An outage left thousands of people in Calgary, Edmonton, Medicine Hat and other parts of Alberta without power Sunday evening, while a second, unrelated outage hit two Calgary neighbourhoods early Monday morning.
The first outage left nearly 18,000 homes and businesses without power for approximately 17 minutes, occurring after 9 p.m. on Sunday.
Early Monday morning, and until about 6 a.m., a second outage left about 1,100 homes and businesses in the Varsity and Montgomery neighbourhoods of Calgary without power.
According to Enmax, the two incidents were unrelated.
Spokesperson Gina Sutherland told CBC News on Monday that Sunday’s outage was caused by an interruption to a tie-line between Alberta and B.C., while Monday’s outage was due to a cable fault.
Sunday’s event caused Enmax’s system to automatically shed some load, Sutherland said.
(1/2) We’ve safely restored power to Silver Springs, Royal Oak, Hounsfield Heights/Briar Hill, West Hillhurst, Rocky Ridge, Upper Mount Royal, Hillhurst, Altadore, South Calgary, Arbour Lake, Varsity, Dalhousie, Bankview and Richmond. Thanks for hanging in there …
Mike Deising, the director of communications for the Alberta Electric System Operator, told CBC News the disturbance affected approximately 125 megawatts of load across the province, 40 of which were in Calgary.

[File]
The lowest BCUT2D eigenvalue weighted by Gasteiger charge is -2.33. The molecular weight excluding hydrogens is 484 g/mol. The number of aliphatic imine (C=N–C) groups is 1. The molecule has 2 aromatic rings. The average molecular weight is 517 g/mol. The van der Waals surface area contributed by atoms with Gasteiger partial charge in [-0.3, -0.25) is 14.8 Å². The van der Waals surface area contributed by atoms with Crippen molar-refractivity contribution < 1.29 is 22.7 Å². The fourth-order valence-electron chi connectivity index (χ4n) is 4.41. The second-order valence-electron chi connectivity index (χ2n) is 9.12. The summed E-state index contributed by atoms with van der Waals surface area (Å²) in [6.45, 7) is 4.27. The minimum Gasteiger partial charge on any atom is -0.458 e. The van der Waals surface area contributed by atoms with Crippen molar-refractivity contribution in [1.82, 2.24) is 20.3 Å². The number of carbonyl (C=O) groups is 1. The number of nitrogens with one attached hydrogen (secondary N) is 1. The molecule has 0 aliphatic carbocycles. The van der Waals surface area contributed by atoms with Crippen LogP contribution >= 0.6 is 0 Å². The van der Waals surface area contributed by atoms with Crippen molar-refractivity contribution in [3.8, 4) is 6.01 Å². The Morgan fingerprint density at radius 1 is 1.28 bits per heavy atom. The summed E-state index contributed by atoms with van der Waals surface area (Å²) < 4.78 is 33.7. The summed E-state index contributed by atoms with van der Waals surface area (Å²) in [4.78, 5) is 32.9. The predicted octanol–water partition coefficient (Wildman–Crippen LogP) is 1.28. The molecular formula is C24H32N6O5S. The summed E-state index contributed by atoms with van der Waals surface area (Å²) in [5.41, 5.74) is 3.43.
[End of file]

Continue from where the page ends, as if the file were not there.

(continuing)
“We lost a major transmission line between Alberta and B.C., and that caused frequency issues … that caused about 125 megawatts of load to trip off the system almost instantaneously,” Deising said.
“And that really is just a safeguard measure that’s built into any power system.”
Deising said the cause of the tie-line disruption is still being investigated.
Crews unable to locate where it happened
A spokesperson with AltaLink said though crews had a rough sense of where the issue was, and travelled a total of 25 kilometres of power line within Alberta to find it, there was not an obvious problem with the system aside from high winds on Sunday night.
In any case, they said the system worked as it should.
And Deising also made a distinction between the outages in Alberta and those in Texas, where at least 30 people died and millions were left shivering without power, heat and running water for several days after a severe winter storm crippled power plants and the electricity grid.
“One thing people are obviously interested in is the Texas situation and what happened in the U.S., [but] this is not an energy emergency alert, or a situation where the grid didn’t have enough power to stay in balance,” Deising said.
“This is where we actually had an electrical disruption on a power system … and this system just has safeguards in place to deal with it.”
Calgary drivers are urged to use caution as some traffic lights may still be affected.